On June 20, the House Appropriations Subcommittee on Interior, Environment, and Related Agencies passed a $28 billion draft FY13 spending bill. The bill, which includes funding for the Forest Service,BLM, U.S. Fish and Wildlife (FWS), and EPA took a $1.2 billion dollar reduction from the FY12 spending level and is $1.7 billion below the President’s request.
Hit hardest by the reduced bill was the EPA, which would see their budget falling from $8.4 billion down to $7 billion (a 17 percent reduction). If enacted, the cuts would come on top of extensive cuts over the last two years and amount to over a $3 billion reduction since 2010.
Committee Republicans indicated that the proposed cuts to EPA were in response to excessive, job-killing regulations being issued by the agency. While the budget for the Interior Department is up $57 million from last year, it is $79 million below the President’s requested level. Several agencies within Interior would see large reductions including the FWS whose budget would take a 21 percent hit falling from over $1.5 billion down to $1.2 billion. The BLM O&C lands will be funded at $110 million which is $2 million below the President’s request.
While the Committee report outlining the specific funding splits is not yet available, the reductions may come at the expense of Secretary Salazar’s “Western Oregon Strategy” and new resource management planning activities.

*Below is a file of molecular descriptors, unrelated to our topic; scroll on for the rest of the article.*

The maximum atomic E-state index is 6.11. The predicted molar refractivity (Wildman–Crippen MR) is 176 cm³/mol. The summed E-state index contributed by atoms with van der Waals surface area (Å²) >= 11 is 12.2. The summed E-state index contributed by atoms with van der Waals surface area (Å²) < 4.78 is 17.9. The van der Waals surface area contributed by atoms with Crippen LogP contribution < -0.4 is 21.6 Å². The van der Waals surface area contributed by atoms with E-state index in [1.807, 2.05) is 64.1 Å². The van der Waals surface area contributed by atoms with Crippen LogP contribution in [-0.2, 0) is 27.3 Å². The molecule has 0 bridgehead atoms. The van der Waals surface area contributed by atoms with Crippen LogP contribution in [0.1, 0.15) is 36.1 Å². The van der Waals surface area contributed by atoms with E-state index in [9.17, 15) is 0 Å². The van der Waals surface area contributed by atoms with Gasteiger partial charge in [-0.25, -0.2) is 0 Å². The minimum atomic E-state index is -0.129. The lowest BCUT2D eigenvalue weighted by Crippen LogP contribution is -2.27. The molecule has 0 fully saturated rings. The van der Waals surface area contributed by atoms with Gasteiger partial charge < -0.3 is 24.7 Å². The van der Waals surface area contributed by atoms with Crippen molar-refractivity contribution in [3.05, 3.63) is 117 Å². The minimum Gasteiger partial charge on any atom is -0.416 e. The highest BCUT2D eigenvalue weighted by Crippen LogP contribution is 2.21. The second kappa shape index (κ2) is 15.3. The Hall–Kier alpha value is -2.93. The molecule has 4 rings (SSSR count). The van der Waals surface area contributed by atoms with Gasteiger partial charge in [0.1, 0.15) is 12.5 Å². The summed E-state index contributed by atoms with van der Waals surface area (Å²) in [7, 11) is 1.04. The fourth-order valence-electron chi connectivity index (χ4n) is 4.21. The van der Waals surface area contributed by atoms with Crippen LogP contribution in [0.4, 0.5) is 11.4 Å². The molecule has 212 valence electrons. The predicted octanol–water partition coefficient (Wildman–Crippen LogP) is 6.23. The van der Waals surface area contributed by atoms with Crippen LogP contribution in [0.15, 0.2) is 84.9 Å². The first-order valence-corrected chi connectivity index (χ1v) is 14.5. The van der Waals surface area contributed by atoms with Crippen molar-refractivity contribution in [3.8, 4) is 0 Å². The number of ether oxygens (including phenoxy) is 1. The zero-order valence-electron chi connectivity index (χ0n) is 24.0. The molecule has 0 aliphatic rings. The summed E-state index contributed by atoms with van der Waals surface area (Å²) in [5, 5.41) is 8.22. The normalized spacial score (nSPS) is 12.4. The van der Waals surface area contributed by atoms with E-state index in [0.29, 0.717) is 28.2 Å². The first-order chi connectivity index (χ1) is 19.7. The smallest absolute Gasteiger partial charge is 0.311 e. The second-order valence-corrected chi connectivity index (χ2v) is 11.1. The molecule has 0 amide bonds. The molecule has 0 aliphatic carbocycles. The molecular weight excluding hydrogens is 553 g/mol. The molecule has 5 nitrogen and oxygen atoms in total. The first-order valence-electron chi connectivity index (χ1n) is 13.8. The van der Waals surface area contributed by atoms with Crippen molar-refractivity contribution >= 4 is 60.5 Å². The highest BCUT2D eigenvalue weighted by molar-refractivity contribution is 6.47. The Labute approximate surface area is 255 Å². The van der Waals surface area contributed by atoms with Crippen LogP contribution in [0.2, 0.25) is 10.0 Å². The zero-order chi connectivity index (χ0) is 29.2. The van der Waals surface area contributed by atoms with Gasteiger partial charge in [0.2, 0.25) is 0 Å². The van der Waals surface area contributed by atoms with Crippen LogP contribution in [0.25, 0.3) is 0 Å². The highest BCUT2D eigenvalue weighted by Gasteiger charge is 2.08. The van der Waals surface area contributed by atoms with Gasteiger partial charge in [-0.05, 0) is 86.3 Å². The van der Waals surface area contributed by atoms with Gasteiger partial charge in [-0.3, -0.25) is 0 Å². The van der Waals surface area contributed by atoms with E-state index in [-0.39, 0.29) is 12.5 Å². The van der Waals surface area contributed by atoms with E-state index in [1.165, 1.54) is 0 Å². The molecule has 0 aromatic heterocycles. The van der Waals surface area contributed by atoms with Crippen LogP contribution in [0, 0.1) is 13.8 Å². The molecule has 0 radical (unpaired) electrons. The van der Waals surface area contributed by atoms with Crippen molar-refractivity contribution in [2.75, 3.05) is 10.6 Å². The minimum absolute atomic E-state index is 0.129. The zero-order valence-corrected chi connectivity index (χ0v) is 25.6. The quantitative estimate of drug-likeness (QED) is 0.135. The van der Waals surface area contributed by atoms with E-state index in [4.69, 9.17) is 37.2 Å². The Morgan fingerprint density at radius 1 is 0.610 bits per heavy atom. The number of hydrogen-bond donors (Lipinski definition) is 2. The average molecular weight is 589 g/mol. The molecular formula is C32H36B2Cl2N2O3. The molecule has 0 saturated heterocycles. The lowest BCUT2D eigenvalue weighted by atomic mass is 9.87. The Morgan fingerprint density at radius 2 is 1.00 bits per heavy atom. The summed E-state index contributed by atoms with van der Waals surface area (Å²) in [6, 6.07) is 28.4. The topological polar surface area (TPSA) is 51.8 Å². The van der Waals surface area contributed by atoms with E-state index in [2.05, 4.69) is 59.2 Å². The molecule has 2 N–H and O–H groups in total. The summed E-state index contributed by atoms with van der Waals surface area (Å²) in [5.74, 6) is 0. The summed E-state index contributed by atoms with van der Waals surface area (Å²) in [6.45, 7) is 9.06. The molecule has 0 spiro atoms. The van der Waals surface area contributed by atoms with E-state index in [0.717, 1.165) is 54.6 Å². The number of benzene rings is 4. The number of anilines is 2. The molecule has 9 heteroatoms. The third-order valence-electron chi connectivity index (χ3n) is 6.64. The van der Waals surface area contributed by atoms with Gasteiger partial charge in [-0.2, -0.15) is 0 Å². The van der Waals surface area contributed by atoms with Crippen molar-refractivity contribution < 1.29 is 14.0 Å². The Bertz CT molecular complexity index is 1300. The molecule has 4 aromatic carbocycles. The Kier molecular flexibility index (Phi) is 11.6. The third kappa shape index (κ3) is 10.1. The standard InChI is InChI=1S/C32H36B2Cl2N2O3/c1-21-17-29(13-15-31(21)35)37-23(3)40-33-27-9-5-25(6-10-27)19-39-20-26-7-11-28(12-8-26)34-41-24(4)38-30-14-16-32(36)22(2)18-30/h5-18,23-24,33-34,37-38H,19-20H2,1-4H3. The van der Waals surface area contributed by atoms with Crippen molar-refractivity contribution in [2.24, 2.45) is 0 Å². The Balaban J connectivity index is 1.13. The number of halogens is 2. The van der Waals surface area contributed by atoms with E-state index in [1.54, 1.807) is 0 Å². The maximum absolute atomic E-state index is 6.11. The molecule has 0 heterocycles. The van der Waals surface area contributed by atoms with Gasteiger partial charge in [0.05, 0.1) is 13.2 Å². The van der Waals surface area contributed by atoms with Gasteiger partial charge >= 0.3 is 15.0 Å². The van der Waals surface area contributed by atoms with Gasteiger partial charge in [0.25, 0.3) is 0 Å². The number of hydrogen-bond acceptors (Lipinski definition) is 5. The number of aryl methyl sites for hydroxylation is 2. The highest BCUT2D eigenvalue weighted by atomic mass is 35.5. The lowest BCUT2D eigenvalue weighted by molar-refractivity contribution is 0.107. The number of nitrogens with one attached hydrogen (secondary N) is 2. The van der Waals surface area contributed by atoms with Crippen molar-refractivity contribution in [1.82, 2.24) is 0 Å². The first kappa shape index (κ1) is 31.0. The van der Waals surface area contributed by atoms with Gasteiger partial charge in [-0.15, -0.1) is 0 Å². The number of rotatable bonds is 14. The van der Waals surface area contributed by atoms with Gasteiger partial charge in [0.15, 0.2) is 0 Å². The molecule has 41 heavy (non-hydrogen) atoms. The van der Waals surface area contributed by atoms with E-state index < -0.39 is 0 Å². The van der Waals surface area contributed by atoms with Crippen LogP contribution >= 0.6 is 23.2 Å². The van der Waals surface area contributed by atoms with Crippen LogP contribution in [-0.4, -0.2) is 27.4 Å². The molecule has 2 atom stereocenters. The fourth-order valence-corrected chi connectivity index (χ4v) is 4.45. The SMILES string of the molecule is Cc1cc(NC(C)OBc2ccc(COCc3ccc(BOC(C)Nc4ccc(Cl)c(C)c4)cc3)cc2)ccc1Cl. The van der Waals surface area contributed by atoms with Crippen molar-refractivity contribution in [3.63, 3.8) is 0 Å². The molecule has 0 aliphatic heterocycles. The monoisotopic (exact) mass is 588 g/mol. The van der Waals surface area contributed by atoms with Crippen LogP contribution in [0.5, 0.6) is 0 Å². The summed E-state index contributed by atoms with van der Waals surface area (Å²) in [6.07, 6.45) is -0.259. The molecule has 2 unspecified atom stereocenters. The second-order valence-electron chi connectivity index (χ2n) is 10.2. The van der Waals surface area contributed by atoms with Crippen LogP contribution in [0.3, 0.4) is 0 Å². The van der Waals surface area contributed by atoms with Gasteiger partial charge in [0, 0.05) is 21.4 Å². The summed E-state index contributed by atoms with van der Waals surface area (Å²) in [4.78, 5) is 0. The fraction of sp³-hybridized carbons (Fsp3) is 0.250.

The Forest Service would receive $4.7 billion, which is an $86 million increase from the 2012 budget. There are also some very positive provisions in the bill, including a $6 million increase for the National Forest Timber Management program, designation by prescription authority for forest management projects, and a legislative fix to a recent court decision requiring Administrative Appeals for projects
undertaken with Categorical Exclusions. The bill would also allow the continued use of the 1982 and 2000 forest planning rules, continue the prohibition on Clean Water Act permits for forest roads, provide a one-year extension of the Herger-Feinstein Quincy Library Group Act, and provide an expansion of the Good Neighbor Authority, currently only available in Colorado, to all Western states.
As large wildfires continue to burn in Colorado, New Mexico, Wyoming, and Arizona, $3.2 billion is included for wildfire fighting and prevention programs for both the Forest Service and Interior Department. This is a $6 million increase over the current year, including full funding of the 10-year average wildland fire suppression costs for both Interior and the Forest Service. The bill also includes a one-year authorization for mandatory funding of the Payments-in-lieu-of-Taxes (PILT) program.
Finally, the bill would cut land acquisition funding from its current level of $322 million to $66 million.
For more information please visit the American Forest Resource Council.